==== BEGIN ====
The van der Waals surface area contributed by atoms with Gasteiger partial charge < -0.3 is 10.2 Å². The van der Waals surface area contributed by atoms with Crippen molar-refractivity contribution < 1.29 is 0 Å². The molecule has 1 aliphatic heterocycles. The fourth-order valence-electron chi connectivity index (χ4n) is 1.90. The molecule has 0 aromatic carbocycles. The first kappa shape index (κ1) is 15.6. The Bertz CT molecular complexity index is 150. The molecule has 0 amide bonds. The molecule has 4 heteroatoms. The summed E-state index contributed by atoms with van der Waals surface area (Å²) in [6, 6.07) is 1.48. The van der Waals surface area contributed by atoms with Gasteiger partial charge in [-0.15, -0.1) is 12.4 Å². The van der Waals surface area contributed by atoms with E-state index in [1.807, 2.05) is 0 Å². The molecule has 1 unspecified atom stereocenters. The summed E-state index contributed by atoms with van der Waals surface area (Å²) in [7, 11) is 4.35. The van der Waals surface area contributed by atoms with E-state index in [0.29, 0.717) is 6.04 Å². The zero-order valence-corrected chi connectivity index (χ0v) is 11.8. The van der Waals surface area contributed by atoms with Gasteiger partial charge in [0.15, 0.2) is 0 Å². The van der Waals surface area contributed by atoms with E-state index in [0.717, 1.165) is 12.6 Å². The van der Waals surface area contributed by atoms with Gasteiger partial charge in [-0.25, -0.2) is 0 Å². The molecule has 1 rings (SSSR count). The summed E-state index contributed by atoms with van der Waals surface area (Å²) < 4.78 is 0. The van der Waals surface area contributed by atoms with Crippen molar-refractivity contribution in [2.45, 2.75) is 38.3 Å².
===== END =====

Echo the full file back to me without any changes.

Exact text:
The van der Waals surface area contributed by atoms with Gasteiger partial charge < -0.3 is 10.2 Å². The van der Waals surface area contributed by atoms with Crippen molar-refractivity contribution < 1.29 is 0 Å². The molecule has 1 aliphatic heterocycles. The fourth-order valence-electron chi connectivity index (χ4n) is 1.90. The molecule has 0 aromatic carbocycles. The first kappa shape index (κ1) is 15.6. The Bertz CT molecular complexity index is 150. The molecule has 0 amide bonds. The molecule has 4 heteroatoms. The summed E-state index contributed by atoms with van der Waals surface area (Å²) in [6, 6.07) is 1.48. The van der Waals surface area contributed by atoms with Gasteiger partial charge in [-0.15, -0.1) is 12.4 Å². The van der Waals surface area contributed by atoms with E-state index in [1.807, 2.05) is 0 Å². The molecule has 1 unspecified atom stereocenters. The summed E-state index contributed by atoms with van der Waals surface area (Å²) in [7, 11) is 4.35. The van der Waals surface area contributed by atoms with E-state index in [0.29, 0.717) is 6.04 Å². The zero-order valence-corrected chi connectivity index (χ0v) is 11.8. The van der Waals surface area contributed by atoms with Gasteiger partial charge in [0.15, 0.2) is 0 Å². The van der Waals surface area contributed by atoms with E-state index in [0.717, 1.165) is 12.6 Å². The van der Waals surface area contributed by atoms with Gasteiger partial charge in [-0.25, -0.2) is 0 Å². The molecule has 1 rings (SSSR count). The summed E-state index contributed by atoms with van der Waals surface area (Å²) < 4.78 is 0. The van der Waals surface area contributed by atoms with Crippen molar-refractivity contribution in [2.45, 2.75) is 38.3 Å².